As a “sticky plaster” solution, I will fit a suppressor across the battery (eg Kemo M168). I will also fit a voltage limiter across the power supply pins to the 22SY451 itself eg varistor or TVS diode to clamp the its input. That may protect the 22SY451, but there is clearly a wider fault somewhere!! Any guidance would be most welcome. Pretty please
PaulC5
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Re: C5 Mk1 - over-volting - a challenging problem for electrical experts !!

Post by PaulC5 »

Possibly the alternator voltage regulator is faulty. For the accessory socket at first I thought there might be wiring coiled near it that was acting like a transformer or maybe some damaged wiring but then thought about the alternator.
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xantia_v6
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Re: C5 Mk1 - over-volting - a challenging problem for electrical experts !!

Post by xantia_v6 »

I suspect that your volt meter is dying. There is literally nothing that can cause the voltage to be more than 14.5V when the engine is not running.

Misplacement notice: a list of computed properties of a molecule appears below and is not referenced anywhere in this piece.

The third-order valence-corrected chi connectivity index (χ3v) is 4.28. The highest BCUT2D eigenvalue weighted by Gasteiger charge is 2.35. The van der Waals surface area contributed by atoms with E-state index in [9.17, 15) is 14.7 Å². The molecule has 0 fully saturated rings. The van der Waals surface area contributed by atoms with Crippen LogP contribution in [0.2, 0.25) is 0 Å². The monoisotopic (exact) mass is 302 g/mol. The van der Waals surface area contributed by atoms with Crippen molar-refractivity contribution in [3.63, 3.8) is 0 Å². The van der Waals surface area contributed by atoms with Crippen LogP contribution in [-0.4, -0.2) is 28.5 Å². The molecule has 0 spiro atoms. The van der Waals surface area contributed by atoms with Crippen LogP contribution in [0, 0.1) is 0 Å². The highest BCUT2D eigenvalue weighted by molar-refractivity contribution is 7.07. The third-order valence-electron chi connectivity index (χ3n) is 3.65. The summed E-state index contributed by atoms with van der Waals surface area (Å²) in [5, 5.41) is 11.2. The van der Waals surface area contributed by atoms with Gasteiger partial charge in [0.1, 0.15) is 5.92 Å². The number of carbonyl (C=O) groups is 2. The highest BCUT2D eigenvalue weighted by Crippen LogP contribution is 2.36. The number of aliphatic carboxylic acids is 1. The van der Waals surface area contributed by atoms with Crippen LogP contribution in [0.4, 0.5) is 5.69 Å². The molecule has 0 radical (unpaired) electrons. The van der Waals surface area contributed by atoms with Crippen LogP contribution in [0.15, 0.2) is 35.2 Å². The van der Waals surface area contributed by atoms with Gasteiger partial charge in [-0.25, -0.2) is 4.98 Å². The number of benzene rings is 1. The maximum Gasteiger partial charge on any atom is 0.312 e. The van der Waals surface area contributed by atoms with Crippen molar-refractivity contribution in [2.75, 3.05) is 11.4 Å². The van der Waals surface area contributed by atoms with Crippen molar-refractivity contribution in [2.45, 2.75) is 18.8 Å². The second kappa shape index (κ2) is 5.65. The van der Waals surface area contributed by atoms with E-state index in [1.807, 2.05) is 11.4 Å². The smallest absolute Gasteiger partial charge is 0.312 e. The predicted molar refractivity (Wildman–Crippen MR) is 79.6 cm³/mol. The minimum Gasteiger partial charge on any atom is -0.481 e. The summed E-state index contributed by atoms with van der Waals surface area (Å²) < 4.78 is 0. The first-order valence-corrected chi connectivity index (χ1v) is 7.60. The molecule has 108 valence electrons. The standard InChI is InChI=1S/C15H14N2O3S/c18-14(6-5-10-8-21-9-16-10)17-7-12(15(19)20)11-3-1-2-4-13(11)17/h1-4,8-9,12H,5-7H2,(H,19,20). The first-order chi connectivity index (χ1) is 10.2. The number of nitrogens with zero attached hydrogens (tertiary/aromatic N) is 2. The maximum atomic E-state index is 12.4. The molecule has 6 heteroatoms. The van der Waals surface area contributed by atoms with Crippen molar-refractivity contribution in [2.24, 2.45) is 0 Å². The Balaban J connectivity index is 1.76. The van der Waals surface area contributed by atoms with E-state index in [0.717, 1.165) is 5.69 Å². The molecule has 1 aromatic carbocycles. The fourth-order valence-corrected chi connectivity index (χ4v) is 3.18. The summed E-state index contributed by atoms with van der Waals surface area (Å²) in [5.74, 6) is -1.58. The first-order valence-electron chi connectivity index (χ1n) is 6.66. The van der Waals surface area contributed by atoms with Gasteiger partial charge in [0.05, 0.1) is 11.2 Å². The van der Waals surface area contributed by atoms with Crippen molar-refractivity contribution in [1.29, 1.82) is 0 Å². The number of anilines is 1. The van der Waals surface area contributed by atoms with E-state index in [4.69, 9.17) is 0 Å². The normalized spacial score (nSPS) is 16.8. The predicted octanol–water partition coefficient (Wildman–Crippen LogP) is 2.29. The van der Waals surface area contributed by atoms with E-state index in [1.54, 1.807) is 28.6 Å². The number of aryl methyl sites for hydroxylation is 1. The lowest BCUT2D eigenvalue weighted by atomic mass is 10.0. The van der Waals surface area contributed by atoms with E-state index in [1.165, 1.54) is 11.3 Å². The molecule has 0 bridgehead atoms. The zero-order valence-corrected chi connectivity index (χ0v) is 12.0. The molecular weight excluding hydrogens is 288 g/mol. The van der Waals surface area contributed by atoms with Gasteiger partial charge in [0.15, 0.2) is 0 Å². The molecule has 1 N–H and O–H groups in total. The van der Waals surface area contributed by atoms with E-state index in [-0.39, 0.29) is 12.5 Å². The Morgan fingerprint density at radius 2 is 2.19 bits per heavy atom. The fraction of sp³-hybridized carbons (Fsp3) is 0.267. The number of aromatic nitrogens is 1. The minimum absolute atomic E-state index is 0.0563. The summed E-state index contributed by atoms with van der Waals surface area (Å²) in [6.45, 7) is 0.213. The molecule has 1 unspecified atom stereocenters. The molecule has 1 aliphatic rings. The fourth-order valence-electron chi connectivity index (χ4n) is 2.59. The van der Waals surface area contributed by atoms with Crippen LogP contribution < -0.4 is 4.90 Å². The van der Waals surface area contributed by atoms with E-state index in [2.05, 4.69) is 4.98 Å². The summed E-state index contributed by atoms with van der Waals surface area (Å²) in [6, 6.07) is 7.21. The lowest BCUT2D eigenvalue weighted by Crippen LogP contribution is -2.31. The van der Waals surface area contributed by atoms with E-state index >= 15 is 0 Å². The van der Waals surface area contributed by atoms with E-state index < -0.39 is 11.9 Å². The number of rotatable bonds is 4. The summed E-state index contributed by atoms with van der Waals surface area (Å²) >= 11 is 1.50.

Overvoltage with the engine running is usually caused by a faulty regulator in the alternator.
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CitroJim
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Re: C5 Mk1 - over-volting - a challenging problem for electrical experts !!

Post by CitroJim »

xantia_v6 wrote: 02 Jan 2024, 02:04 I suspect that your volt meter is dying. There is literally nothing that can cause the voltage to be more than 14.5V when the engine is not running.
Overvoltage with the engine running is usually caused by a faulty regulator in the alternator.
Absolutely so. Modern digital multimeters often have such high input impedances that can cause them to give erroneous and misleading readings.

As can RF interference from nearby items such as mains power supplies and mobile phones. Even being near a mains lead can cause some meters to read alarmingly high voltages...

If in doubt, use an old-school voltmeter with a real moving hand or shunt the input of your digital meter with a 1K resistor.
Jim

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aspire_helen